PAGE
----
Chapter05_SSM - 65781_CH05_087_119.qxd 8/1/08 12:56 PM Page...

Info iconThis preview shows pages 1–3. Sign up to view the full content.

View Full Document Right Arrow Icon
87 Chapter 5: Genetic Linkage and Chromosome Mapping Chapter Summary Nonallelic genes located in the same chromosome tend to remain together in meiosis rather than to undergo independent assortment. This phenomenon is called linkage. The indication of linkage is a significant devia- tion from the 1 : 1 : 1 : 1 ratio of phenotypes in the progeny of a cross of the form Aa Bb × aa bb. When alleles of two linked genes segregate, more than 50 percent of the gametes produced have parental combina- tions of the segregating alleles, and fewer than 50 percent have nonparental (recombinant) combinations of the alleles. The recombination of linked genes results from crossing-over, a process in which nonsister chro- matids of the homologous chromosomes exchange corresponding segments in the first meiotic prophase. The frequency of recombination between different genes can be used to determine the relative order and locations of the genes in chromosomes. This type of analysis is called genetic mapping. The distance between adjacent genes in such a map (a genetic or linkage map) is defined to be proportional to the fre- quency of recombination between them; the unit of map distance (the map unit or centimorgan) is defined as 1 percent recombination. One map unit corresponds to a physical length of the chromosome in which a crossover event takes place, on the average, once in every 50 meiotic divisions. For short distances, map units are additive. (For example, for three genes with order a b c , if the map distances a to b and b to c are 2 and 3 map units, respectively, then the map distance a to c is 2 + 3 = 5 map units.) The recombination frequency underestimates actual genetic distance if the region between the genes being considered is too great. This discrepancy results from multiple crossover events, which yield either no recombinants or the same number produced by a single event. For example, two crossovers in the region between two genes may yield no recombinants, and three crossover events may yield recombinants of the same type as that from a single crossover. When many genes are mapped in a particular species, they form linkage groups equal in number to the haploid chromosome number of the species. The maximum frequency of recombination between any two genes in a cross is 50 percent; this happens when the genes are in nonhomologous chromosomes and assort independently or when the genes are sufficiently far apart in the same chromosome that at least one crossover is formed between them in every meiosis. The map distance between two genes may be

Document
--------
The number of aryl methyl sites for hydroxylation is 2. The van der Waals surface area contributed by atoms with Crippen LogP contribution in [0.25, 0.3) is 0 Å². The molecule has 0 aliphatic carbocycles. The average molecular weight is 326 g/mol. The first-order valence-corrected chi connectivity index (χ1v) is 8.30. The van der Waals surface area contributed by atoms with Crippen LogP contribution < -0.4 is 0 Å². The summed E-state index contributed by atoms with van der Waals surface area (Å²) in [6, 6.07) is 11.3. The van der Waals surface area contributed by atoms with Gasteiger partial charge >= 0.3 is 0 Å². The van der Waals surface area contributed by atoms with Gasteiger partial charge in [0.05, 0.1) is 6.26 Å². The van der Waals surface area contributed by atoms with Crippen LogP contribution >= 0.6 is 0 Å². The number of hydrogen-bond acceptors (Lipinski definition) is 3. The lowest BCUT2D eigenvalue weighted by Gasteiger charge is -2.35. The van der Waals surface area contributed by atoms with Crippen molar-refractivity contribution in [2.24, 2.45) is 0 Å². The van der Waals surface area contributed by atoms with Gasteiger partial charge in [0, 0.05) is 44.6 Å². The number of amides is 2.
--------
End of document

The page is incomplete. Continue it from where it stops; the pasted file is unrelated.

Background image of page 1

Info iconThis preview has intentionally blurred sections. Sign up to view the full version.

View Full DocumentRight Arrow Icon
88 ascospore ascus attached-X chromosome centimorgan chromatid interference chromosome interference chromosome map cis configuration coefficient of coincidence compound-X chromosome coupling configuration euchromatin first-division segregation frequency of recombination genetic map considerably greater than 50 centimorgans, because the map distance is equal to half of the average number of crossovers per chromosome times 100. A mapping function is the mathematical relation between the
Background image of page 2
Image of page 3
This is the end of the preview. Sign up to access the rest of the document.

This note was uploaded on 09/29/2011 for the course GENETICS 380 taught by Professor Glodowski during the Spring '08 term at Rutgers.

Page1 / 33

Chapter05_SSM - 65781_CH05_087_119.qxd 8/1/08 12:56 PM Page...

This preview shows document pages 1 - 3. Sign up to view the full document.

View Full Document Right Arrow Icon
Ask a homework question - tutors are online